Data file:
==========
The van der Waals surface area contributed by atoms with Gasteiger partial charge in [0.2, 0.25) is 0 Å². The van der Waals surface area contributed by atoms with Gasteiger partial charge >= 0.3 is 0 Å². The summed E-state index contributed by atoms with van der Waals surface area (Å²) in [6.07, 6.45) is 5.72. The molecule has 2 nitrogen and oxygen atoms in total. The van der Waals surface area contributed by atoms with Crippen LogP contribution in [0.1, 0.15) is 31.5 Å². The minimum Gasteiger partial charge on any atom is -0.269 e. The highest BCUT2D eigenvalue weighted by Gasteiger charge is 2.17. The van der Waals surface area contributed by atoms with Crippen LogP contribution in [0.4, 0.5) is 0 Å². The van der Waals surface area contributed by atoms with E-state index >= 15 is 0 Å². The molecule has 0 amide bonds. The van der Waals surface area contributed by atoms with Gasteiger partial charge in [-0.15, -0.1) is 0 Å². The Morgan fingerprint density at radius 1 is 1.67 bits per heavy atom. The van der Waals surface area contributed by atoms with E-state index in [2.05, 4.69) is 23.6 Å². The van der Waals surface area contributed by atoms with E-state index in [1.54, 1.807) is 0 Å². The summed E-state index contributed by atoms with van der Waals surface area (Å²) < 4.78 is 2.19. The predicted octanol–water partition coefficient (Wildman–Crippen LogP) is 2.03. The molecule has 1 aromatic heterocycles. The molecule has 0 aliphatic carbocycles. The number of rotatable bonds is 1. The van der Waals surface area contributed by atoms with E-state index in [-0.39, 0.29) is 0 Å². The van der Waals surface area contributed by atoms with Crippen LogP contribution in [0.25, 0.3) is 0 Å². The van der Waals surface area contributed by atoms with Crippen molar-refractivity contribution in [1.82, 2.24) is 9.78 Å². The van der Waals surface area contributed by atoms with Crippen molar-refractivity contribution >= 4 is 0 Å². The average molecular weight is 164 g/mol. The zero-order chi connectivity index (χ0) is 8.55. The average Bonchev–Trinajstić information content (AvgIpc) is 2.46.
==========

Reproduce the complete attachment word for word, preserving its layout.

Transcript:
The van der Waals surface area contributed by atoms with Gasteiger partial charge in [0.2, 0.25) is 0 Å². The van der Waals surface area contributed by atoms with Gasteiger partial charge >= 0.3 is 0 Å². The summed E-state index contributed by atoms with van der Waals surface area (Å²) in [6.07, 6.45) is 5.72. The molecule has 2 nitrogen and oxygen atoms in total. The van der Waals surface area contributed by atoms with Crippen LogP contribution in [0.1, 0.15) is 31.5 Å². The minimum Gasteiger partial charge on any atom is -0.269 e. The highest BCUT2D eigenvalue weighted by Gasteiger charge is 2.17. The van der Waals surface area contributed by atoms with Crippen LogP contribution in [0.4, 0.5) is 0 Å². The van der Waals surface area contributed by atoms with E-state index >= 15 is 0 Å². The molecule has 0 amide bonds. The van der Waals surface area contributed by atoms with Gasteiger partial charge in [-0.15, -0.1) is 0 Å². The Morgan fingerprint density at radius 1 is 1.67 bits per heavy atom. The van der Waals surface area contributed by atoms with E-state index in [2.05, 4.69) is 23.6 Å². The van der Waals surface area contributed by atoms with E-state index in [1.54, 1.807) is 0 Å². The summed E-state index contributed by atoms with van der Waals surface area (Å²) < 4.78 is 2.19. The predicted octanol–water partition coefficient (Wildman–Crippen LogP) is 2.03. The molecule has 1 aromatic heterocycles. The molecule has 0 aliphatic carbocycles. The number of rotatable bonds is 1. The van der Waals surface area contributed by atoms with E-state index in [-0.39, 0.29) is 0 Å². The van der Waals surface area contributed by atoms with Crippen LogP contribution in [0.25, 0.3) is 0 Å². The van der Waals surface area contributed by atoms with Crippen molar-refractivity contribution in [1.82, 2.24) is 9.78 Å². The van der Waals surface area contributed by atoms with Crippen molar-refractivity contribution >= 4 is 0 Å². The average molecular weight is 164 g/mol. The zero-order chi connectivity index (χ0) is 8.55. The average Bonchev–Trinajstić information content (AvgIpc) is 2.46.